The whole system now is easily configurable, allows updating, maintenance and deployment of old and new services. We reached our main goal for this year which was the creation of a documented environment which is maintainable by one administrator.
Although we did this in our free-time without any payment it was a great year with a lot of experience which pays off now.
Well I was laid off at my last company with 6 weeks paid holiday at the end of my employment - since one of my hobbies is volunteering at the red cross as paramedic / ambulance driver, I was on duty quite often in those 6 weeks but since this job does not pay well, I had to look for something different and so I did - after those 6 weeks.
I found one quite nice job posting online at 1 am in the morning, sent my application out at 2 am and went to bed as I had a 12 hours shift at that day. I didn't really think that I'd get a reply but at 6 pm I got a call, talked to the guy and he asked me if I could come in the next day and talk to him in person and show him some stuff I did lately. I didn't really have projects to show as most of my previous work was under a NDA and so I just developed a small blog engine to show off (the main thing he wanted to see was my coding style). So I went there at 7:15pm , talked to them and at 10pm I got the contract - I signed the contract about 48 hours after I applied to the job :)2
Any one attending Google devfest,New Delhi ?
You'd find me volunteering for track 2.
We can have a Delhi Devrant meet-up!26
Ended up dong an internship for my school (not really internship, more along the lines of formal volunteering, but whatever) helping set up laptops for a statewide standardized assessment.
I made a program to log the machine's identifying info (Serial, MAC addresses, etc), renames it, joins it to the school's Active Directory, and takes notes on machines, which gets dumped into a csv file.
Made the classic rookie mistake of backing things up occasionally, but not often enough. Accidentally nuked the flash drive with the data on it, and spent a good while learning data recovery and how grep works.
Lesson Learned? Back up frequently and back up everything
I was volunteering outside my country through an association that sends you to startups that are related to your studies.
It was a three month stay, and my first time out of the country, so it was exciting and scary.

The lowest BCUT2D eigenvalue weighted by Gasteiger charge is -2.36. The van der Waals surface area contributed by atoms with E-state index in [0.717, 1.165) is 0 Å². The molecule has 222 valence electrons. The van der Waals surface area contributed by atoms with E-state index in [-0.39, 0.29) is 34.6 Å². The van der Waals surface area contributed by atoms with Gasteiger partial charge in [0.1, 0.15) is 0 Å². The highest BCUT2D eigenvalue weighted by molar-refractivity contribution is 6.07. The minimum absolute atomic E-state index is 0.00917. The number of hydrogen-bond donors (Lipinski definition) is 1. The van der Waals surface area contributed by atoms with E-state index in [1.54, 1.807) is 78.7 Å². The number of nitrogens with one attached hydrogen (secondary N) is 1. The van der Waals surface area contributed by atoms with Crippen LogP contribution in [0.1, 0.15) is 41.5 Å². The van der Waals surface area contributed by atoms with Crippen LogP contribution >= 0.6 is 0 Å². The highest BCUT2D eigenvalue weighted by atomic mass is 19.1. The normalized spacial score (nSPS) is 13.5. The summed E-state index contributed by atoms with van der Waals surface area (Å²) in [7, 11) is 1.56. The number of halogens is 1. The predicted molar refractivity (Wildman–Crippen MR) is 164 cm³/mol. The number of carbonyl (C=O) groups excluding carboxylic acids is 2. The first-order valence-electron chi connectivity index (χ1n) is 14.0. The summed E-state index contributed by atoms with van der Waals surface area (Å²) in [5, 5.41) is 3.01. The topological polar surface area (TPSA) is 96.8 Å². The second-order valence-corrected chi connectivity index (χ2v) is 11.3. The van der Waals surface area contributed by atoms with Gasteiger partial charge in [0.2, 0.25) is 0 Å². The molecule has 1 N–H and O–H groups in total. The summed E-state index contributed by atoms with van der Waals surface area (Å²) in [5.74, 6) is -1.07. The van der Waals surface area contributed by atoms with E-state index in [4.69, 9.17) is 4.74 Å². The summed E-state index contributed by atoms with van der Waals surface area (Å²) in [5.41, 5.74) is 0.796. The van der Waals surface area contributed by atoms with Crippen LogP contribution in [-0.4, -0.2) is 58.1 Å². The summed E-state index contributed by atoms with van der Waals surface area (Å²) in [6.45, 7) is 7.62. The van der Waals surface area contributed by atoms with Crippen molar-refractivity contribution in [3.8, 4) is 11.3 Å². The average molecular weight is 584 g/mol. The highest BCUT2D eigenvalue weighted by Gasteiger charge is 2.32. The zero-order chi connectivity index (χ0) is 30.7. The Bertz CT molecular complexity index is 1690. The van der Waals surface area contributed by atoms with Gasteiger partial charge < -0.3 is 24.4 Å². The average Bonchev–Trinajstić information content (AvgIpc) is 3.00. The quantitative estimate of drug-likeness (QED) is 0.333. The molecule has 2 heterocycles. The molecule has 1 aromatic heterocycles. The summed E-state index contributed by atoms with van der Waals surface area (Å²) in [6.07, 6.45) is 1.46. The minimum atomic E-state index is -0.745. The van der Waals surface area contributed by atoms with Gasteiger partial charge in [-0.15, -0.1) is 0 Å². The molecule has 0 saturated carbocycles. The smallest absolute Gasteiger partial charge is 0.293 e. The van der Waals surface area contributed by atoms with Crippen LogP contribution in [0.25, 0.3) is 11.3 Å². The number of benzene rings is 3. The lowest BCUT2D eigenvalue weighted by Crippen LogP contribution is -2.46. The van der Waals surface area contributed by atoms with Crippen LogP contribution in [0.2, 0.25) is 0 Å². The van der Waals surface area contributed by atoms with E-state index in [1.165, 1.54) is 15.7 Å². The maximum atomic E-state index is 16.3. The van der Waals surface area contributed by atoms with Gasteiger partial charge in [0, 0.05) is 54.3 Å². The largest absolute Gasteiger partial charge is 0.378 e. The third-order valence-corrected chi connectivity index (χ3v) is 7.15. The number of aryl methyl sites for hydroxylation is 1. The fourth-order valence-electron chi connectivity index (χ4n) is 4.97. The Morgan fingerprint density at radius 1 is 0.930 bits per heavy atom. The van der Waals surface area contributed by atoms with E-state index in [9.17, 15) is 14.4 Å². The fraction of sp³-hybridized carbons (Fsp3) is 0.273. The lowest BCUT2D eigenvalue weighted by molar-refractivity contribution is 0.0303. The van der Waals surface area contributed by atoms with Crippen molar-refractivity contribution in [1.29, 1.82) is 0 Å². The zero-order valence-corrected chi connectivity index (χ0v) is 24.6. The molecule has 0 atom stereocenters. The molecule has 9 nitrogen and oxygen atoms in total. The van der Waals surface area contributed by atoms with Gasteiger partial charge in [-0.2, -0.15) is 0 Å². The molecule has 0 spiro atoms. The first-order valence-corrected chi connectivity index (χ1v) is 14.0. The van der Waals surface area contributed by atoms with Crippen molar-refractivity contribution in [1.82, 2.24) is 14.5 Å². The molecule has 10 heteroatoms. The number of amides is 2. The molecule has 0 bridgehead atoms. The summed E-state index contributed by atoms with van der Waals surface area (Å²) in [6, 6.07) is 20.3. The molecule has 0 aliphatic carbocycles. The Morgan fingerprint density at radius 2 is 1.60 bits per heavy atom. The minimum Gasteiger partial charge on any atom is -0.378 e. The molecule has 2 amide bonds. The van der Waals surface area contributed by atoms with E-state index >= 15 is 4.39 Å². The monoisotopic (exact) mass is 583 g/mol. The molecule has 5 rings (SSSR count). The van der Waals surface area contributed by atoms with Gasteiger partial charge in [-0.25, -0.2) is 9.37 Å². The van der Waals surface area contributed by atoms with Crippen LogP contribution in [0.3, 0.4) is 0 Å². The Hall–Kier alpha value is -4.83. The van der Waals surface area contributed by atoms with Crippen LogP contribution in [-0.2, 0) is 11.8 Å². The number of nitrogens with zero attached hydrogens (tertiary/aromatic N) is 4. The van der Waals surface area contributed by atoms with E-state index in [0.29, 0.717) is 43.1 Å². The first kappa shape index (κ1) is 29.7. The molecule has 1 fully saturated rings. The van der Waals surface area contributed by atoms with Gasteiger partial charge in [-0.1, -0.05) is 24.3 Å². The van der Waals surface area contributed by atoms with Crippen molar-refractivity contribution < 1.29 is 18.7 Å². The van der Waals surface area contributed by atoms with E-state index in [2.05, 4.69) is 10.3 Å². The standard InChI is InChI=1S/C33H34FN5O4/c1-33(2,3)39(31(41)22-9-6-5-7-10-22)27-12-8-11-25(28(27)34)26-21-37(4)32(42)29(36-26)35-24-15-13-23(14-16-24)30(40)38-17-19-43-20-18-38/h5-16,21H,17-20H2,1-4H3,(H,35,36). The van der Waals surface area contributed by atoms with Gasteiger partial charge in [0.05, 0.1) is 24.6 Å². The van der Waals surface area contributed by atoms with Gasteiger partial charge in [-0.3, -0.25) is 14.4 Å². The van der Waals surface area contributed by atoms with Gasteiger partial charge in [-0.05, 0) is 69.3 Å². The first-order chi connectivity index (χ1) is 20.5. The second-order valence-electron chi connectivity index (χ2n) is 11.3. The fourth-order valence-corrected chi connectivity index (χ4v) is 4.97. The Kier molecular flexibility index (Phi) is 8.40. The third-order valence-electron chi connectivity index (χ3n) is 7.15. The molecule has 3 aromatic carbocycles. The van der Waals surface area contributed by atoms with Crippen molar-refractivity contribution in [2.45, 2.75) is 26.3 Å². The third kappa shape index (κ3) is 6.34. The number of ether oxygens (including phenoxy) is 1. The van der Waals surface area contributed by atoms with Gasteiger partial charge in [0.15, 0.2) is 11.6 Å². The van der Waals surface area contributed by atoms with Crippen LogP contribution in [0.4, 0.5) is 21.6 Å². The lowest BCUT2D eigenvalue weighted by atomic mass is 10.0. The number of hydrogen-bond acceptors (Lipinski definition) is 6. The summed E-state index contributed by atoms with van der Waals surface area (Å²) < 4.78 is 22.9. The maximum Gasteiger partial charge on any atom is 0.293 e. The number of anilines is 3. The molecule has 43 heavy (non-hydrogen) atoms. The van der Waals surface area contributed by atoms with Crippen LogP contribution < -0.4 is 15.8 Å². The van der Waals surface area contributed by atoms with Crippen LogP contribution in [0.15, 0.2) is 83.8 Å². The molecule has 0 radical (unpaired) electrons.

On my last month, I checked LinkedIn (it's been months since I logged in) and I had a message from a week ago, by some dude with a startup of webdev and marketing located in my home country and home city.
I replied saying that I usually don't log into LI and that I was interested in the job, sent my CV. Days went by and I had no answer back and I was like "Damn, why me? I really wanted the job". Last week of my trip I got a message back from him, telling that he was interested and that it would be awesome to talk when I got back to my city.
When I arrived, a week went by before he called me and confirm the first interview. When I went to the interview, we talked about the job, what was needed and that he didn't have to test me because he was confident on what we've talked previously that I was competent enough.
Needless to say, it's been a month and two weeks since I began and I couldn't be happier, it's not the bad ass company anyone would like to work for, but they have an awesome team, they are comprehensible and it's growing fast.
Never volunteer to be a on a board with only developers, the biggest issue this year has been coffee. God damn, I thought we'd be able to do something productive
Working with AI & ML, creating BlockChain apps with KYC. Working on projects worth of 30 milion US dollars for US clients. Got rejected from Serbian company for volunteering in help for they're services security fix.
EMT / Paramecdic. It won't even be such a change since I'm already volunteering at the red cross and spending about 24 hours per week in as an EMT/ ambulance driver (as an addition to my 9-5 job)